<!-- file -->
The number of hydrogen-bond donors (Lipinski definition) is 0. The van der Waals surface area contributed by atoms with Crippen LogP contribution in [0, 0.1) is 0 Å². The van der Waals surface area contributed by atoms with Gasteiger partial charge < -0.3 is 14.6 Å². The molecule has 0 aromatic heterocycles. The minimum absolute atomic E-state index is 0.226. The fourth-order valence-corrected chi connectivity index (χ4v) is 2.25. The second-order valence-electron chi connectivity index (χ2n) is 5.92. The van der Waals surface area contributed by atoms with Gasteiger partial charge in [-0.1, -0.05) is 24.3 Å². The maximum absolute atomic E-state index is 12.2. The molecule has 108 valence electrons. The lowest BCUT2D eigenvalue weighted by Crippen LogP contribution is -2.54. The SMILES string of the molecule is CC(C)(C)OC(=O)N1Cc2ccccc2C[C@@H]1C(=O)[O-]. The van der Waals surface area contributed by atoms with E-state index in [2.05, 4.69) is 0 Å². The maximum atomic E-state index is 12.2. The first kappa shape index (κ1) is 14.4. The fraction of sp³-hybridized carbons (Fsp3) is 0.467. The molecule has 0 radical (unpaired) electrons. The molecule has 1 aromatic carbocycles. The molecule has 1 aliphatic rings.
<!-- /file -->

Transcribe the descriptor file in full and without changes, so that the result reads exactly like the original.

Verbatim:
The number of hydrogen-bond donors (Lipinski definition) is 0. The van der Waals surface area contributed by atoms with Crippen LogP contribution in [0, 0.1) is 0 Å². The van der Waals surface area contributed by atoms with Gasteiger partial charge < -0.3 is 14.6 Å². The molecule has 0 aromatic heterocycles. The minimum absolute atomic E-state index is 0.226. The fourth-order valence-corrected chi connectivity index (χ4v) is 2.25. The second-order valence-electron chi connectivity index (χ2n) is 5.92. The van der Waals surface area contributed by atoms with Gasteiger partial charge in [-0.1, -0.05) is 24.3 Å². The maximum absolute atomic E-state index is 12.2. The molecule has 108 valence electrons. The lowest BCUT2D eigenvalue weighted by Crippen LogP contribution is -2.54. The SMILES string of the molecule is CC(C)(C)OC(=O)N1Cc2ccccc2C[C@@H]1C(=O)[O-]. The van der Waals surface area contributed by atoms with E-state index in [2.05, 4.69) is 0 Å². The maximum atomic E-state index is 12.2. The first kappa shape index (κ1) is 14.4. The fraction of sp³-hybridized carbons (Fsp3) is 0.467. The molecule has 0 radical (unpaired) electrons. The molecule has 1 aromatic carbocycles. The molecule has 1 aliphatic rings.